08-16-22

DAY 35: DUBUQUE, IA TO ORLAND PARK, IL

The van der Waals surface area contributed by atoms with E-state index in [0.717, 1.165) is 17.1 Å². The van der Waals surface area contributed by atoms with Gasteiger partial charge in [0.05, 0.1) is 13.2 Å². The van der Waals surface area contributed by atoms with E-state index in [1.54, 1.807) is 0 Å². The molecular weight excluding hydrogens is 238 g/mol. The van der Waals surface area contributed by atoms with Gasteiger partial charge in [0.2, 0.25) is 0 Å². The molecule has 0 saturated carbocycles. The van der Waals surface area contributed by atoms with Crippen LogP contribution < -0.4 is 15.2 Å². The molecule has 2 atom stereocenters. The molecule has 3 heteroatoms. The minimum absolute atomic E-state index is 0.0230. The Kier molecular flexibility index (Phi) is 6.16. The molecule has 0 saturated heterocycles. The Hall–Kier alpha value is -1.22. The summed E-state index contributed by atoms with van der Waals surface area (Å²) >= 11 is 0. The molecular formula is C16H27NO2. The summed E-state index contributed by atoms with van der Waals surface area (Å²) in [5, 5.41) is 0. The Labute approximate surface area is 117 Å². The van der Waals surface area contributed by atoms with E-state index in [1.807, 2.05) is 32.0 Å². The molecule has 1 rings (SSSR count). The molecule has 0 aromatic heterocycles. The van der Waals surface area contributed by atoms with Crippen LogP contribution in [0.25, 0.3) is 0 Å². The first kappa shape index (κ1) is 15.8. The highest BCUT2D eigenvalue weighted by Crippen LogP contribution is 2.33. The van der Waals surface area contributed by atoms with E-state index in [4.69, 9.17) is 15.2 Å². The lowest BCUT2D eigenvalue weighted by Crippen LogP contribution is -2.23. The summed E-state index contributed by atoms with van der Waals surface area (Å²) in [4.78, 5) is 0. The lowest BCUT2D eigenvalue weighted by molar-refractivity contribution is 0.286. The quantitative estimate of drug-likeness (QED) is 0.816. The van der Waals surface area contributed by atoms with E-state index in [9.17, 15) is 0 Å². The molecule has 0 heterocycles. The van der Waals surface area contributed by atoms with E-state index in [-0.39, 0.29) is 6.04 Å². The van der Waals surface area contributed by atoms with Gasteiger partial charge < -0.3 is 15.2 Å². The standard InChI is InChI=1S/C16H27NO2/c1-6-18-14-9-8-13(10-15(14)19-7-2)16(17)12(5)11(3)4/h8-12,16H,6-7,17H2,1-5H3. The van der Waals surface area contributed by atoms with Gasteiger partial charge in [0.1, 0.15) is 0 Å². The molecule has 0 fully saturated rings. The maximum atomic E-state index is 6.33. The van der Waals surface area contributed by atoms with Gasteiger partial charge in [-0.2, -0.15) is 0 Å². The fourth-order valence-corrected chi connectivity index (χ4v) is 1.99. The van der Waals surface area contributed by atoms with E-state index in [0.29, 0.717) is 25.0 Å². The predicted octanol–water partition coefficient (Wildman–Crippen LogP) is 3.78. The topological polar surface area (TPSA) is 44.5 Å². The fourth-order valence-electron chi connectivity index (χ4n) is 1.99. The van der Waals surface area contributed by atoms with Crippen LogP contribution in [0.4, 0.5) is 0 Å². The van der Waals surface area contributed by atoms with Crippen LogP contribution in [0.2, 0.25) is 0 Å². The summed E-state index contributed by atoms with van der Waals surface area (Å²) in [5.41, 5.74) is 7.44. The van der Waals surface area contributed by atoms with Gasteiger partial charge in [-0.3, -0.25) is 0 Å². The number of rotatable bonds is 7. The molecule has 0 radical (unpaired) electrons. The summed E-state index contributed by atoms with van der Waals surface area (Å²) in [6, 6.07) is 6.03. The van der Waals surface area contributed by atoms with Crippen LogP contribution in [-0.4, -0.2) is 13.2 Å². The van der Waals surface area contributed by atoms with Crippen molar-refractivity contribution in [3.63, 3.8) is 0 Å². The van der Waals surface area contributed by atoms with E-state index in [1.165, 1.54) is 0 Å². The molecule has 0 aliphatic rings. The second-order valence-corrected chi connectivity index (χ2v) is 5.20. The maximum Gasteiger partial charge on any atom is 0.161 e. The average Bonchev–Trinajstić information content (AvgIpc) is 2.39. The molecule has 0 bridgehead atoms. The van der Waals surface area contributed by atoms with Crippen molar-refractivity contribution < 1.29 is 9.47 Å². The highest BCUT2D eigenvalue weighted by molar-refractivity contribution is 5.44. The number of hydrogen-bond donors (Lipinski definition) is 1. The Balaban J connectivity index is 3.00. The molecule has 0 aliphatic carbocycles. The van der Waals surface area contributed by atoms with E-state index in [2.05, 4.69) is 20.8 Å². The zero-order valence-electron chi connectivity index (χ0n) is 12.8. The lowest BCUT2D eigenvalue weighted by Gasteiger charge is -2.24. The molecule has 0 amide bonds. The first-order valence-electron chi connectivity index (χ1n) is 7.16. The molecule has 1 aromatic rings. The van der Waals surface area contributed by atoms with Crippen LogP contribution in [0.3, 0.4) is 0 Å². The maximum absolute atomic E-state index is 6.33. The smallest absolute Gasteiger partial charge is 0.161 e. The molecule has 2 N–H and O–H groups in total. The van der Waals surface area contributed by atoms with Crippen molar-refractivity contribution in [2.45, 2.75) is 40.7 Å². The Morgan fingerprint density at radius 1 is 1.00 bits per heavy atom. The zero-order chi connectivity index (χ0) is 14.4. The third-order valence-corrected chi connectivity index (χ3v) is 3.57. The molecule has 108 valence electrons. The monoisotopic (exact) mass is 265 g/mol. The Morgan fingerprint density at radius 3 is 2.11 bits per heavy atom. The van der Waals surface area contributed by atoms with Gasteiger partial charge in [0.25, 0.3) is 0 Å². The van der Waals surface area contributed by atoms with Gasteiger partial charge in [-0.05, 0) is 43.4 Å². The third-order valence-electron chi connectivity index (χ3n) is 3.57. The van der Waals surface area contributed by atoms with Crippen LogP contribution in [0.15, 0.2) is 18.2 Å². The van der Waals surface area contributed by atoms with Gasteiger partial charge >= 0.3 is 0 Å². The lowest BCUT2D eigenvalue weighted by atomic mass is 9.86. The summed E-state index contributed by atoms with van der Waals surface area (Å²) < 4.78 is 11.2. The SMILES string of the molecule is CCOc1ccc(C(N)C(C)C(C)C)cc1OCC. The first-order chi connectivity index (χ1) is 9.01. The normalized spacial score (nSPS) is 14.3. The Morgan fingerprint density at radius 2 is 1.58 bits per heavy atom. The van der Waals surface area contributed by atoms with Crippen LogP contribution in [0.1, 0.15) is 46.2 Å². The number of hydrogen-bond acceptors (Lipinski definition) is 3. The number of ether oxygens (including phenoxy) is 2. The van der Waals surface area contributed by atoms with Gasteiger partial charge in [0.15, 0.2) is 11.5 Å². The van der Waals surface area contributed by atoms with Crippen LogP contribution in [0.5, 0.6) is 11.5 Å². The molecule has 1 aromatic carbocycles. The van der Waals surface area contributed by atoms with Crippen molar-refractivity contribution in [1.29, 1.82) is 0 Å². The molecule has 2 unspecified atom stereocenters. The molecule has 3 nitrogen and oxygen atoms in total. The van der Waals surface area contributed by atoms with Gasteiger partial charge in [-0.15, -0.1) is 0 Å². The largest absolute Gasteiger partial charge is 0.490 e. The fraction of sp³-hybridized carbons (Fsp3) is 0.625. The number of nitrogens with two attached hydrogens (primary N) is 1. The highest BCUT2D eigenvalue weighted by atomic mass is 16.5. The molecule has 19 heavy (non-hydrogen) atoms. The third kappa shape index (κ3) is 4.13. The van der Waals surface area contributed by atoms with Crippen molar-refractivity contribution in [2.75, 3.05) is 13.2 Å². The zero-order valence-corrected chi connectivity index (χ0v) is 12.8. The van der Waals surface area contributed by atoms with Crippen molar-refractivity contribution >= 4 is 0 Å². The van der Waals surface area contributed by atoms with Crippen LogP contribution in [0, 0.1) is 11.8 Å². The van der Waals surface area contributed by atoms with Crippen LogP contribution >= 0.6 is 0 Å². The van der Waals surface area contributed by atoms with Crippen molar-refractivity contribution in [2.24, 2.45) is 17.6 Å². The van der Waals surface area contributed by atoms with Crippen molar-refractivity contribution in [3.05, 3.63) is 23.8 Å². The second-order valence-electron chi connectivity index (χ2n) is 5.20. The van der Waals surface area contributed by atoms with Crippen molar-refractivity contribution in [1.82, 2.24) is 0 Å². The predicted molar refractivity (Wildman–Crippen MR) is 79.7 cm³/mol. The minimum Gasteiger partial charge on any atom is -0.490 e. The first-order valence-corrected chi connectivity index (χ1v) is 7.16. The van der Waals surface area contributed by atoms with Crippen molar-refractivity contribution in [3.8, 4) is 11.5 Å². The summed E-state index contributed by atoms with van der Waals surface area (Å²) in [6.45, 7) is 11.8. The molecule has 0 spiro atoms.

The thirty-fifth day initiated in Dubuque, IA. We made our way across the Julien Dubuque Bridge which was completed during World War II in 1943. The Dubuque County Courthouse was fascinating. The architecture was very intricate and featured a Lady Justice statue at its tallest point. The downtown area of Dubuque had many red brick buildings from the 1900’s. The Town Clock, as it is called, in Dubuque, IA has stood in the town for over 130 years. The one that stands today is actually the second “Town Clock” for the first had collapsed in the 1870s. The “Automate” mural painted by the street artist, Gaia, was awesome to see. The three colors represent the American and French flags. We then went through a valley where the highway runs through. As we proceeded through the hills, the road got very curvy in order for travelers to get around the greenery. The tall stacks of a nuclear power plant peer over the foliage. In Madison, Wisconsin, we saw a billboard that advertised a German style Beer. Rainer being from Germany, the Volkswagen I.D. 4, and many of our sponsors as well, this was great to see. To many Americans, the German language is difficult and different, so it’s nice to see something representing the culture. We crossed into Illinois and proceeded down to the town of Oregon. The Rock River, near Oregon, had a leisure area where some people had a hammock and others fished in the water. A seven foot tall statue titled, “From The Waters Comes My Bounty” stands east of the Rock River. It depicts a Native American man with a fish on his head and is wrapped in a fishing net. The statue was made in 2005 by Ray Kobald. In town, we saw a vintage Lincoln with a clean mint green paint job. We then continued and spotted The Eternal Indian, also called the Black Hawk Statue, is a 48-foot sculpture by Lorado Taft that is located in Lowden State Park, near Oregon, Illinois. Dedicated in 1911, according to the artist, it represents the unconquerable spirit of Native Americans, using motifs from several tribal cultures. Along The Rock River, there was a serene resting area. We saw the Dixon theater which was originally the old Opera House in downtown Dixon, IL. President Ronald Reagan had actually grown up in Dixon, as well. His boyhood home where he lived as a youth beginning in 1920. The home is open to visitors from April to October. A small dog watched excitedly as the I.D. 4 passed by. We travelled along a lengthy country road with pastures on both sides with one side home to corn stalks and the opposite with soy beans. Telephone poles and cables line the long road. A plane layed on the corner of a farm road. This crash site is a memorial that represents the ruin of farming in the 1980s. A sign signifying the first permanent Norwegian settlement in the town of Norway, IL. The sign reads “Welcome To Norway” in Norwegian. The day concludes with the familiar green flow of an Electrify America station in Orland Park, IL pictured from the front and the back.

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